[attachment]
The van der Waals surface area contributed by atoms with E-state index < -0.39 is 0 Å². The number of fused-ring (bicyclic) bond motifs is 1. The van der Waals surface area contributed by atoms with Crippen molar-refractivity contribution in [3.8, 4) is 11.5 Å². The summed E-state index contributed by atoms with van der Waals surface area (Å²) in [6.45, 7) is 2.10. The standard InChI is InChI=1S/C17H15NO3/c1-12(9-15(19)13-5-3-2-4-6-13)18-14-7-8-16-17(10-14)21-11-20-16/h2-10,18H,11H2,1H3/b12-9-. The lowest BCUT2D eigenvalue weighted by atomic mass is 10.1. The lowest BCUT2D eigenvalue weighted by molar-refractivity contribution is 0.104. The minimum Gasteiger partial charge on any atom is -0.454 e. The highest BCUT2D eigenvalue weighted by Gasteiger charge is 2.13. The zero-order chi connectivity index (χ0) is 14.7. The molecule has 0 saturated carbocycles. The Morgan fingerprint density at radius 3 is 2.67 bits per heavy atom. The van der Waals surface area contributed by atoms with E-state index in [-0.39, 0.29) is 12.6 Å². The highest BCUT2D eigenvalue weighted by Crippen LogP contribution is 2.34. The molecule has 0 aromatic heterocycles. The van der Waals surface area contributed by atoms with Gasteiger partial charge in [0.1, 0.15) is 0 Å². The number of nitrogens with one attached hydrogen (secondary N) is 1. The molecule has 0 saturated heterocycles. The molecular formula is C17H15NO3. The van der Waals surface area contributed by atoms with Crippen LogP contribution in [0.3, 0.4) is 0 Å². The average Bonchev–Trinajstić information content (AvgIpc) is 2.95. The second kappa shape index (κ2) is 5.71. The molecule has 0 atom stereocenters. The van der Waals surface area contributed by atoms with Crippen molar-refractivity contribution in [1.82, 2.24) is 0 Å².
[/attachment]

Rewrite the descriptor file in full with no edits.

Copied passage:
The van der Waals surface area contributed by atoms with E-state index < -0.39 is 0 Å². The number of fused-ring (bicyclic) bond motifs is 1. The van der Waals surface area contributed by atoms with Crippen molar-refractivity contribution in [3.8, 4) is 11.5 Å². The summed E-state index contributed by atoms with van der Waals surface area (Å²) in [6.45, 7) is 2.10. The standard InChI is InChI=1S/C17H15NO3/c1-12(9-15(19)13-5-3-2-4-6-13)18-14-7-8-16-17(10-14)21-11-20-16/h2-10,18H,11H2,1H3/b12-9-. The lowest BCUT2D eigenvalue weighted by atomic mass is 10.1. The lowest BCUT2D eigenvalue weighted by molar-refractivity contribution is 0.104. The minimum Gasteiger partial charge on any atom is -0.454 e. The highest BCUT2D eigenvalue weighted by Gasteiger charge is 2.13. The zero-order chi connectivity index (χ0) is 14.7. The molecule has 0 saturated carbocycles. The Morgan fingerprint density at radius 3 is 2.67 bits per heavy atom. The van der Waals surface area contributed by atoms with E-state index in [-0.39, 0.29) is 12.6 Å². The highest BCUT2D eigenvalue weighted by Crippen LogP contribution is 2.34. The molecule has 0 aromatic heterocycles. The van der Waals surface area contributed by atoms with Gasteiger partial charge in [0.1, 0.15) is 0 Å². The number of nitrogens with one attached hydrogen (secondary N) is 1. The molecule has 0 saturated heterocycles. The molecular formula is C17H15NO3. The van der Waals surface area contributed by atoms with Crippen LogP contribution in [0.3, 0.4) is 0 Å². The average Bonchev–Trinajstić information content (AvgIpc) is 2.95. The second kappa shape index (κ2) is 5.71. The molecule has 0 atom stereocenters. The van der Waals surface area contributed by atoms with Crippen molar-refractivity contribution in [1.82, 2.24) is 0 Å².